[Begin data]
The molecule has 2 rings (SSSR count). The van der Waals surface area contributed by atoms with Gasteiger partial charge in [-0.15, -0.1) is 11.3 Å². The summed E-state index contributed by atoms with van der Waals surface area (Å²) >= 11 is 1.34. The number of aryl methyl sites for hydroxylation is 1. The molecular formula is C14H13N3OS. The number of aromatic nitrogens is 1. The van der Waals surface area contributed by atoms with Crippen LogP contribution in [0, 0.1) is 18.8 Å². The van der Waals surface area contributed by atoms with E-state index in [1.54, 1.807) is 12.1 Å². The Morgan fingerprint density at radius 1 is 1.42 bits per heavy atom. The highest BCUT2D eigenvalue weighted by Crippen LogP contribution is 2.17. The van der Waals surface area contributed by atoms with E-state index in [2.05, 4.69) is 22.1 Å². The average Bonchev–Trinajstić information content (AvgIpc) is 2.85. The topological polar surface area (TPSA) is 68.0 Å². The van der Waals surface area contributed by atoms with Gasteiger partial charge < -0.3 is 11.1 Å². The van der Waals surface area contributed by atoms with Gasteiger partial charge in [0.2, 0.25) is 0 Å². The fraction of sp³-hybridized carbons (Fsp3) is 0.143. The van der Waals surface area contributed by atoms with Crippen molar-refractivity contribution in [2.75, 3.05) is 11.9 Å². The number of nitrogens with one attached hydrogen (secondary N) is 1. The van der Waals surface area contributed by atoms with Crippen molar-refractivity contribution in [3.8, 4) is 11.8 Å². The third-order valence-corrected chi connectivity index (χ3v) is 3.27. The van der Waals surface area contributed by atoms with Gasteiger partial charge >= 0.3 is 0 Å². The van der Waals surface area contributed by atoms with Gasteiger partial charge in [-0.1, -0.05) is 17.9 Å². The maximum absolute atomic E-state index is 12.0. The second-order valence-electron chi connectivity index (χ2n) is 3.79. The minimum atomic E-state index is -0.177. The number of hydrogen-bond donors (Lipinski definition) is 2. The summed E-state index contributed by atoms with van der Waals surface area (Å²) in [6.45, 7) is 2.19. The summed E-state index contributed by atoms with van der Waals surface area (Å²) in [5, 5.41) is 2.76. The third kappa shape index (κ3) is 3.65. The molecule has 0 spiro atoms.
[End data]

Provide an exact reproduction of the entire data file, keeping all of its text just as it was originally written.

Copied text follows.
The molecule has 2 rings (SSSR count). The van der Waals surface area contributed by atoms with Gasteiger partial charge in [-0.15, -0.1) is 11.3 Å². The summed E-state index contributed by atoms with van der Waals surface area (Å²) >= 11 is 1.34. The number of aryl methyl sites for hydroxylation is 1. The molecular formula is C14H13N3OS. The number of aromatic nitrogens is 1. The van der Waals surface area contributed by atoms with Crippen LogP contribution in [0, 0.1) is 18.8 Å². The van der Waals surface area contributed by atoms with E-state index in [1.54, 1.807) is 12.1 Å². The Morgan fingerprint density at radius 1 is 1.42 bits per heavy atom. The highest BCUT2D eigenvalue weighted by Crippen LogP contribution is 2.17. The van der Waals surface area contributed by atoms with E-state index in [2.05, 4.69) is 22.1 Å². The average Bonchev–Trinajstić information content (AvgIpc) is 2.85. The topological polar surface area (TPSA) is 68.0 Å². The van der Waals surface area contributed by atoms with Gasteiger partial charge < -0.3 is 11.1 Å². The van der Waals surface area contributed by atoms with Gasteiger partial charge in [0.2, 0.25) is 0 Å². The fraction of sp³-hybridized carbons (Fsp3) is 0.143. The van der Waals surface area contributed by atoms with Crippen molar-refractivity contribution in [2.75, 3.05) is 11.9 Å². The number of nitrogens with one attached hydrogen (secondary N) is 1. The van der Waals surface area contributed by atoms with Crippen molar-refractivity contribution in [3.8, 4) is 11.8 Å². The third-order valence-corrected chi connectivity index (χ3v) is 3.27. The van der Waals surface area contributed by atoms with Gasteiger partial charge >= 0.3 is 0 Å². The van der Waals surface area contributed by atoms with Gasteiger partial charge in [-0.1, -0.05) is 17.9 Å². The maximum absolute atomic E-state index is 12.0. The second-order valence-electron chi connectivity index (χ2n) is 3.79. The minimum atomic E-state index is -0.177. The number of hydrogen-bond donors (Lipinski definition) is 2. The summed E-state index contributed by atoms with van der Waals surface area (Å²) in [6.45, 7) is 2.19. The summed E-state index contributed by atoms with van der Waals surface area (Å²) in [5, 5.41) is 2.76. The third kappa shape index (κ3) is 3.65. The molecule has 0 spiro atoms.